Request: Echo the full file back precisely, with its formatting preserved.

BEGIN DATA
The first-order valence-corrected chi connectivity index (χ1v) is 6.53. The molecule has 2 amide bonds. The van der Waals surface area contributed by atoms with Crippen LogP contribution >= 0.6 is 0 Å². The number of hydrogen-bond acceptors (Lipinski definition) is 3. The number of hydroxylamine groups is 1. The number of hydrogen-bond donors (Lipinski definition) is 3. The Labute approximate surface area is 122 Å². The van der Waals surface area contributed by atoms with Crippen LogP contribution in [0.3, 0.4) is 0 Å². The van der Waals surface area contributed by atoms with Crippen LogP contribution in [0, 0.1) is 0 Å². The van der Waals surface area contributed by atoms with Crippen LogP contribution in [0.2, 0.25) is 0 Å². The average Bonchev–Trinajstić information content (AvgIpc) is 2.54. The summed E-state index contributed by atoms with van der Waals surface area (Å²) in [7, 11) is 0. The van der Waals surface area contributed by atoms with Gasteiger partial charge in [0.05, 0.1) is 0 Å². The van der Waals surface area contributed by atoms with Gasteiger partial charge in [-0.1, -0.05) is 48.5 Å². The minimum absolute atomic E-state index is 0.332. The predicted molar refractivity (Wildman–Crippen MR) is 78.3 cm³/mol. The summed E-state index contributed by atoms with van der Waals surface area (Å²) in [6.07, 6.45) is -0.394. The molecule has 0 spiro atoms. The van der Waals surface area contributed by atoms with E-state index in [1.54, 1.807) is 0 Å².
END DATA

The first-order valence-corrected chi connectivity index (χ1v) is 6.53. The molecule has 2 amide bonds. The van der Waals surface area contributed by atoms with Crippen LogP contribution >= 0.6 is 0 Å². The number of hydrogen-bond acceptors (Lipinski definition) is 3. The number of hydroxylamine groups is 1. The number of hydrogen-bond donors (Lipinski definition) is 3. The Labute approximate surface area is 122 Å². The van der Waals surface area contributed by atoms with Crippen LogP contribution in [0.3, 0.4) is 0 Å². The van der Waals surface area contributed by atoms with Crippen LogP contribution in [0, 0.1) is 0 Å². The van der Waals surface area contributed by atoms with Crippen LogP contribution in [0.2, 0.25) is 0 Å². The average Bonchev–Trinajstić information content (AvgIpc) is 2.54. The summed E-state index contributed by atoms with van der Waals surface area (Å²) in [7, 11) is 0. The van der Waals surface area contributed by atoms with Gasteiger partial charge in [0.05, 0.1) is 0 Å². The van der Waals surface area contributed by atoms with Gasteiger partial charge in [-0.1, -0.05) is 48.5 Å². The minimum absolute atomic E-state index is 0.332. The predicted molar refractivity (Wildman–Crippen MR) is 78.3 cm³/mol. The summed E-state index contributed by atoms with van der Waals surface area (Å²) in [6.07, 6.45) is -0.394. The molecule has 0 spiro atoms. The van der Waals surface area contributed by atoms with E-state index in [1.54, 1.807) is 0 Å².